We are basically attacking this argument from completely different directions. I will try an analogy of another human endeavour, that of car racing. We have in Australia a famous car race called the Bathurst 1000. It been around since the early to mid 1960's. Back in the early days a morris mini s coupe won the race with approximately 100 hp running into the ground the muscle car v8's with more than 400 horses under the bonnet. The result had absolutely nothing to do with engine power, but everything to do with the OVERALL PACKAGE that 100 hp was packaged in. Again YES the Wagner boiler maybe considered inferior to the British boiler using your argument.
BUT the OVERALL package in the Bismarck is clearly able to produce a greater TOTAL package using less 'wheels' in the process. As Thorten points out your argument ignore the possibility of 'Battle redundancy' been the reason. Simple put they did not have to push the possible output to a higher level as they had the space to put 12 boilers in the hull anyway. They had no need so why push it? There arrangement no matter how many boilers were used was MORE EFFICIENT IN THE OVERALL PICTURE.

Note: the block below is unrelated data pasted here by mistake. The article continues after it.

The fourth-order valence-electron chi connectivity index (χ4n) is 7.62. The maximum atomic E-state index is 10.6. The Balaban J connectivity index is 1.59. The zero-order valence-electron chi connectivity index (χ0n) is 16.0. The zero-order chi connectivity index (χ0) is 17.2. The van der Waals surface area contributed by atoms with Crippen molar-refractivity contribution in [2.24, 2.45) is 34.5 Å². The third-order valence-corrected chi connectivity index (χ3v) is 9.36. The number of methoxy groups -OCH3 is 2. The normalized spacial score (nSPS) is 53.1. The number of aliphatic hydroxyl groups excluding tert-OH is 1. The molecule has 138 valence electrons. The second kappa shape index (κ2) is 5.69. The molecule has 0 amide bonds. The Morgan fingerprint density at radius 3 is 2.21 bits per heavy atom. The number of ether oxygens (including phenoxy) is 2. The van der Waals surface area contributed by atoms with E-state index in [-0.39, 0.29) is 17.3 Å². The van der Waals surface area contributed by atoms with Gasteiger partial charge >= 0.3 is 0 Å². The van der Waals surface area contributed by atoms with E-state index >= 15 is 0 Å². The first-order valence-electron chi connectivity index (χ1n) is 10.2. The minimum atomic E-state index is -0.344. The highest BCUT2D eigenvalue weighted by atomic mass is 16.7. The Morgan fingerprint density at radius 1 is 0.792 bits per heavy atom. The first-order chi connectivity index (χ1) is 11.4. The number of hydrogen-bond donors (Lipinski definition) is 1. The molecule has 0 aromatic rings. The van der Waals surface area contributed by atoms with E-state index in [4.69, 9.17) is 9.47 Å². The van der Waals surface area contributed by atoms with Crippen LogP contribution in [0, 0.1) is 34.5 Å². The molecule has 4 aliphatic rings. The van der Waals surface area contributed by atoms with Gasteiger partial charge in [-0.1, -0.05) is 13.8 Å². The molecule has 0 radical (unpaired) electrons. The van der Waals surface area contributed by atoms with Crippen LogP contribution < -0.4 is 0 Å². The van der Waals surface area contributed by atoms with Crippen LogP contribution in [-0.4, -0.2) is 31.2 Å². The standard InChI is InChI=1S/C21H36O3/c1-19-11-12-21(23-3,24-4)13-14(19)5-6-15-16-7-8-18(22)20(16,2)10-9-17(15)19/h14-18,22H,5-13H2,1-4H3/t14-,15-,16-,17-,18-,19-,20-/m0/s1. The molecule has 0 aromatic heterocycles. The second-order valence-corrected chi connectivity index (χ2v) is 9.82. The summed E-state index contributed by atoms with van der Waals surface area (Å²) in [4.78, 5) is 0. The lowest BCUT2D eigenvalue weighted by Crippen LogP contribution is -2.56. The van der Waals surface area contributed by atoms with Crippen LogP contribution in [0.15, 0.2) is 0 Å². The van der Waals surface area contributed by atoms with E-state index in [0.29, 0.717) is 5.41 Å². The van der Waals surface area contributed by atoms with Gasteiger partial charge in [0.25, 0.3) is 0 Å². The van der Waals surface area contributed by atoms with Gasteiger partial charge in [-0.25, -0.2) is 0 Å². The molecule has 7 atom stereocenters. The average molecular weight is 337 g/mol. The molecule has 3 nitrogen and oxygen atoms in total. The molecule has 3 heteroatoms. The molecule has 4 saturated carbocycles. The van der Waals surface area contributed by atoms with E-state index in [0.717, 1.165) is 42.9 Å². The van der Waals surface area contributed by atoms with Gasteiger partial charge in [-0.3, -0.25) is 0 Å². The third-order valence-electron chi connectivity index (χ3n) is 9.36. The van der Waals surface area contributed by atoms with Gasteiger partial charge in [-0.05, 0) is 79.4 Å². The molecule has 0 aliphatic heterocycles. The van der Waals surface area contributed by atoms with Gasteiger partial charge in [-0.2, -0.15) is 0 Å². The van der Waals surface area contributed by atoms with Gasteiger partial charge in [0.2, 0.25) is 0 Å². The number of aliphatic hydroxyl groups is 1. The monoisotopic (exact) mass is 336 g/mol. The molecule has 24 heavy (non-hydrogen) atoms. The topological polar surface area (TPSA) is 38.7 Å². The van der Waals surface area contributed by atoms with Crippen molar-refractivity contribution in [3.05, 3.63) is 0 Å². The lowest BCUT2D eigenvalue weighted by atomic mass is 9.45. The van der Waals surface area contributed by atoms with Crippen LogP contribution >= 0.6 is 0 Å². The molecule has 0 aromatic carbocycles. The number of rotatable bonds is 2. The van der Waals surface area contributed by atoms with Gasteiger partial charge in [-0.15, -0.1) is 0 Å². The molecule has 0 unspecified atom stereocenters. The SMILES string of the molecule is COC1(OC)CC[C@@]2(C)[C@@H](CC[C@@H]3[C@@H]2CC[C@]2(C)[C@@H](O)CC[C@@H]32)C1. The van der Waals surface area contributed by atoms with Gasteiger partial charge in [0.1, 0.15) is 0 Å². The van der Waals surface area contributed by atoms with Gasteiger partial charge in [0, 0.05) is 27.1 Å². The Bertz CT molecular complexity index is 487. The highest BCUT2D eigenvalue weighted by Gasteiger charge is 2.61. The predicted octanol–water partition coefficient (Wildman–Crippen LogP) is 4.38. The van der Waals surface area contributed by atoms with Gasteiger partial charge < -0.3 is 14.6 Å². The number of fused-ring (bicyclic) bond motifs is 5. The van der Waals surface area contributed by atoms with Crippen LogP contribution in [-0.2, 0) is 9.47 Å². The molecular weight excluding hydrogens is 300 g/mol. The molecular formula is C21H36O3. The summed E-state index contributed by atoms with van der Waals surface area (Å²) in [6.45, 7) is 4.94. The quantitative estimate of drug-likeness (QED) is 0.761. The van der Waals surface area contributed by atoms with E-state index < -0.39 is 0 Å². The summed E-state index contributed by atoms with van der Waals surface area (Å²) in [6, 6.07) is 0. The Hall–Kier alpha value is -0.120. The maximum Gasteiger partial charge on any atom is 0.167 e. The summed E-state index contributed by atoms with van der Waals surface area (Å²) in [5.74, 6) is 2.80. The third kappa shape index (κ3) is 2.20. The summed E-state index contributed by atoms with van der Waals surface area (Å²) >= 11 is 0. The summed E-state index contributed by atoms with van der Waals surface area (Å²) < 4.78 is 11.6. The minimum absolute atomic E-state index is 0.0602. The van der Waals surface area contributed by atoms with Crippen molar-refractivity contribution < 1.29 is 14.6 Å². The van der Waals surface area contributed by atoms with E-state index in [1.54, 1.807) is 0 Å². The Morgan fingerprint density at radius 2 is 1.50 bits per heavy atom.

Output of a boiler is measured in steam pressure and steam temperature. In both measures the Wagner boilers had a greater output flow of superheated steam than the units used in the Kgv. It is relatively easy to confirm this from a number of sources.

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Re: Bismarck's engine spaces

Post by dunmunro » Tue Nov 05, 2013 12:32 pm

sineatimorar wrote:This getting pointless, we are basically attacking this argument from completely different directions. I will try an analogy of another human endeavour, that of car racing. We have in Australia a famous car race called the Bathurst 1000. It been around since the early to mid 1960's. Back in the early days a morris mini s coupe won the race with approximately 100 hp running into the ground the muscle car v8's with more than 400 horses under the bonnet. The result had absolutely nothing to do with engine power, but everything to do with the OVERALL PACKAGE that 100 hp was packaged in. Again YES the Wagner boiler maybe considered inferior to the British boiler using your argument.